Style

Africans Make Shoes?!

or those looking for an alternative to the once amazing, now troubling Tom's Shoe Brand we suggest Sawa Shoes and Oliberté Footwear.


While the title may be a joke, these shoemakers are not joking with their "Made in Africa" sartorial pairings for your appendages south of the ankle. For those looking for an alternative to the once amazing, now troubling Tom's Shoe Brand we suggest Sawa Shoes and Oliberté Footwear. Shoes that are not generating charitable slogans or debilitating African economies, these two brands are making fashion that is sustainable...in every sense of the word. 

Made 100% in Africa, Sawa Shoes claims its uniqueness in that it is neither a charity nor a fair trade brand. Sawa is simply a fashion brand that manufactures its products in Africa in order to maintain added value for the continent. As stated on their website, "If one day it were to snow in Africa, would people send us winter coats and snowboards?" Sawa has one thing right, Africans can and will produce their basic necessities and then some into the global market of fashion. And as Sawa braces for a pending snowstorm on the continent (per climate changes) they are certain Africans will be geared shoe-wise for the frosty weather... and snowboarding if they fancy! Check out their collection.

Oliberté Footwear, similarly believes in African countries self-sustaining their socio-economic livelihood, which is why when asked, "Why Africa?" They aptly replied, "Why Not?" Currently producing in Ethiopia, Liberia, and Kenya, Oliberté is most interested in supporting Africa's middle class as it's a defining element in the success of a country's socio-economic development. If you're on the path of wearing shoes that really make a difference, Sawa Shoes & Oliberte are taking you in the right direction, and in style.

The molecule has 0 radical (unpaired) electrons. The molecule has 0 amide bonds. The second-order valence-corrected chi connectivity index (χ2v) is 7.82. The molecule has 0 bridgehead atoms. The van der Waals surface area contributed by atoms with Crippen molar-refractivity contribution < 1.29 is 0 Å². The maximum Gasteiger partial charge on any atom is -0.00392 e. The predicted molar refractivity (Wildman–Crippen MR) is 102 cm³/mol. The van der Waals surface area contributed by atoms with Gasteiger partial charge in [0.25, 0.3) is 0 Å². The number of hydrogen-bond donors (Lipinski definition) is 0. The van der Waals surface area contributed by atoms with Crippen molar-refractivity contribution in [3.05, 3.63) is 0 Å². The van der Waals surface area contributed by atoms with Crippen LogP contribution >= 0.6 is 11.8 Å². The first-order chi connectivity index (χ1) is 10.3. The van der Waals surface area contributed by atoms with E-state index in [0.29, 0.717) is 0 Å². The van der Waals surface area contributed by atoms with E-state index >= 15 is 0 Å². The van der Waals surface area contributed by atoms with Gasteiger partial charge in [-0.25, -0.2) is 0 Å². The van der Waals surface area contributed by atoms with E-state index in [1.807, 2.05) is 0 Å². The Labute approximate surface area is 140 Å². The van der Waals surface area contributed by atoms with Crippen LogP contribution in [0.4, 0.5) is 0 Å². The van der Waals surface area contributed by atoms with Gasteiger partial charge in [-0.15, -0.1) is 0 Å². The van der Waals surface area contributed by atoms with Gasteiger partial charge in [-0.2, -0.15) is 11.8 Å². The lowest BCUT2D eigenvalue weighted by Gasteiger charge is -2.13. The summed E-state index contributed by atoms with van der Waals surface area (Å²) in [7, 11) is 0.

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Photo Credit: Getty Images

Global Citizen x OkayAfrica: The Impact of Conflict on Children

An estimated 1.4 million children have been hit by schools closing in the Tigray region of Ethiopia amid conflict and crisis. Here's how that's impacting Ethiopia's children.

In times of conflict and war, school-aged children could have their futures defined by whether or not they can access education amid ongoing violence.

Ethiopia's northern region of Tigray is in the midst of a war that has impacted millions of lives and affected neighboring regions, Amhara and Afar. The war — which has forced citizens to flee, has tipped the region into famine, and has barricaded humanitarian aid from reaching the most vulnerable — has now been going on for about 11 months.

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"As schools prepare to reopen in early October in most parts of the country, in Tigray and the bordering regions of Afar and Amhara, where the conflict has expanded, education remains at a standstill," Director of Education Cannot Wait, Yasmine Sherif, told Global Citizen.

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